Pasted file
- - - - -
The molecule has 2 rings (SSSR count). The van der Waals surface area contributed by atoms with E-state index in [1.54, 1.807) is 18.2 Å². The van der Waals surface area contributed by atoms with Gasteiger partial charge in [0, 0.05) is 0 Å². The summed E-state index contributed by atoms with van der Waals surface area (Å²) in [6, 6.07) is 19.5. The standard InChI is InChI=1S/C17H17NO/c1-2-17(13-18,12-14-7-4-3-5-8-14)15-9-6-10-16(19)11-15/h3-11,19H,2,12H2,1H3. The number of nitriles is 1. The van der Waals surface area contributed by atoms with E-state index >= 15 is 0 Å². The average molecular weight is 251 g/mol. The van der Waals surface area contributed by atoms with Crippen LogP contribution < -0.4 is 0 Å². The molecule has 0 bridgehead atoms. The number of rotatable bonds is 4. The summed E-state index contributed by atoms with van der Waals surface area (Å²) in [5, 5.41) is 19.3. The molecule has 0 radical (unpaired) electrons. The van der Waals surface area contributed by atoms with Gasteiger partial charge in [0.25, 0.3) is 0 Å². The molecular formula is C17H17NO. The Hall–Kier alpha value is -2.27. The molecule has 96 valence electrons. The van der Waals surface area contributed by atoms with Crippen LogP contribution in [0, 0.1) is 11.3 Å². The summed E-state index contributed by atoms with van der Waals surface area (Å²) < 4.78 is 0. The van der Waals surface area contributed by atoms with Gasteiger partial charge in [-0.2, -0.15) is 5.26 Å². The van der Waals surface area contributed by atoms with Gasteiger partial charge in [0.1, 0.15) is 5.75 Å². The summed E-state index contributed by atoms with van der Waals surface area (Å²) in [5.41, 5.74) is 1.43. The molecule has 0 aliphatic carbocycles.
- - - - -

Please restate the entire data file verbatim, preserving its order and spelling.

The molecule has 2 rings (SSSR count). The van der Waals surface area contributed by atoms with E-state index in [1.54, 1.807) is 18.2 Å². The van der Waals surface area contributed by atoms with Gasteiger partial charge in [0, 0.05) is 0 Å². The summed E-state index contributed by atoms with van der Waals surface area (Å²) in [6, 6.07) is 19.5. The standard InChI is InChI=1S/C17H17NO/c1-2-17(13-18,12-14-7-4-3-5-8-14)15-9-6-10-16(19)11-15/h3-11,19H,2,12H2,1H3. The number of nitriles is 1. The van der Waals surface area contributed by atoms with E-state index >= 15 is 0 Å². The average molecular weight is 251 g/mol. The van der Waals surface area contributed by atoms with Crippen LogP contribution < -0.4 is 0 Å². The molecule has 0 bridgehead atoms. The number of rotatable bonds is 4. The summed E-state index contributed by atoms with van der Waals surface area (Å²) in [5, 5.41) is 19.3. The molecule has 0 radical (unpaired) electrons. The van der Waals surface area contributed by atoms with Gasteiger partial charge in [0.25, 0.3) is 0 Å². The molecular formula is C17H17NO. The Hall–Kier alpha value is -2.27. The molecule has 96 valence electrons. The van der Waals surface area contributed by atoms with Crippen LogP contribution in [0, 0.1) is 11.3 Å². The summed E-state index contributed by atoms with van der Waals surface area (Å²) < 4.78 is 0. The van der Waals surface area contributed by atoms with Gasteiger partial charge in [-0.2, -0.15) is 5.26 Å². The van der Waals surface area contributed by atoms with Gasteiger partial charge in [0.1, 0.15) is 5.75 Å². The summed E-state index contributed by atoms with van der Waals surface area (Å²) in [5.41, 5.74) is 1.43. The molecule has 0 aliphatic carbocycles.